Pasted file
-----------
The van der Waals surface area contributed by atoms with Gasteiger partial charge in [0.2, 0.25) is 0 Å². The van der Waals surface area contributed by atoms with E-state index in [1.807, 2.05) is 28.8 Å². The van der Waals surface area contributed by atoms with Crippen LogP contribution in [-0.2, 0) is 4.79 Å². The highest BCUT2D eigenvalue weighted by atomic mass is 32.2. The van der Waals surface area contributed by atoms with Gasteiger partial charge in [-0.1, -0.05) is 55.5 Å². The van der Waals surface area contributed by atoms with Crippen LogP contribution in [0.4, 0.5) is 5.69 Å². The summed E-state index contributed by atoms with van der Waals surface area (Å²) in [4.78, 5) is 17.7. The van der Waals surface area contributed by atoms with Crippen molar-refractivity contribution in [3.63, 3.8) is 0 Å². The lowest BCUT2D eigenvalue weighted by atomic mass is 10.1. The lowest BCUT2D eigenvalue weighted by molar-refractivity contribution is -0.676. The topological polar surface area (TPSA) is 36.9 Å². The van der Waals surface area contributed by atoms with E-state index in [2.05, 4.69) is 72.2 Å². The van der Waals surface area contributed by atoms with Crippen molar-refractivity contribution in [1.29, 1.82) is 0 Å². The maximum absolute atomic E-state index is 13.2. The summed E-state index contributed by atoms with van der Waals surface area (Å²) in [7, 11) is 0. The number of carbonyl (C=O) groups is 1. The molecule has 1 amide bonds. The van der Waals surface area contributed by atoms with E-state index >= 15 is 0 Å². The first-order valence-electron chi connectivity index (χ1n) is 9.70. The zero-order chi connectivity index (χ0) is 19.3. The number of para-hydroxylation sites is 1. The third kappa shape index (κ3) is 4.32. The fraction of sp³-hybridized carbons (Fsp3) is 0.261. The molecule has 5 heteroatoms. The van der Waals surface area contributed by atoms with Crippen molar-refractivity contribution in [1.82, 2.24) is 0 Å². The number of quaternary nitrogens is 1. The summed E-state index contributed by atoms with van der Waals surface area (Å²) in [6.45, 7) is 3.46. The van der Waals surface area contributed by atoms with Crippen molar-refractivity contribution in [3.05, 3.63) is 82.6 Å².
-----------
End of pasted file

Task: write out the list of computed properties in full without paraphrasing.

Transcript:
The van der Waals surface area contributed by atoms with Gasteiger partial charge in [0.2, 0.25) is 0 Å². The van der Waals surface area contributed by atoms with E-state index in [1.807, 2.05) is 28.8 Å². The van der Waals surface area contributed by atoms with Crippen LogP contribution in [-0.2, 0) is 4.79 Å². The highest BCUT2D eigenvalue weighted by atomic mass is 32.2. The van der Waals surface area contributed by atoms with Gasteiger partial charge in [-0.1, -0.05) is 55.5 Å². The van der Waals surface area contributed by atoms with Crippen LogP contribution in [0.4, 0.5) is 5.69 Å². The summed E-state index contributed by atoms with van der Waals surface area (Å²) in [4.78, 5) is 17.7. The van der Waals surface area contributed by atoms with Crippen molar-refractivity contribution in [3.63, 3.8) is 0 Å². The lowest BCUT2D eigenvalue weighted by atomic mass is 10.1. The lowest BCUT2D eigenvalue weighted by molar-refractivity contribution is -0.676. The topological polar surface area (TPSA) is 36.9 Å². The van der Waals surface area contributed by atoms with E-state index in [2.05, 4.69) is 72.2 Å². The van der Waals surface area contributed by atoms with Crippen molar-refractivity contribution in [1.29, 1.82) is 0 Å². The maximum absolute atomic E-state index is 13.2. The summed E-state index contributed by atoms with van der Waals surface area (Å²) in [7, 11) is 0. The number of carbonyl (C=O) groups is 1. The molecule has 1 amide bonds. The van der Waals surface area contributed by atoms with E-state index >= 15 is 0 Å². The first-order valence-electron chi connectivity index (χ1n) is 9.70. The zero-order chi connectivity index (χ0) is 19.3. The number of para-hydroxylation sites is 1. The third kappa shape index (κ3) is 4.32. The fraction of sp³-hybridized carbons (Fsp3) is 0.261. The molecule has 5 heteroatoms. The van der Waals surface area contributed by atoms with Crippen molar-refractivity contribution in [1.82, 2.24) is 0 Å². The number of quaternary nitrogens is 1. The summed E-state index contributed by atoms with van der Waals surface area (Å²) in [6.45, 7) is 3.46. The van der Waals surface area contributed by atoms with Crippen molar-refractivity contribution in [3.05, 3.63) is 82.6 Å².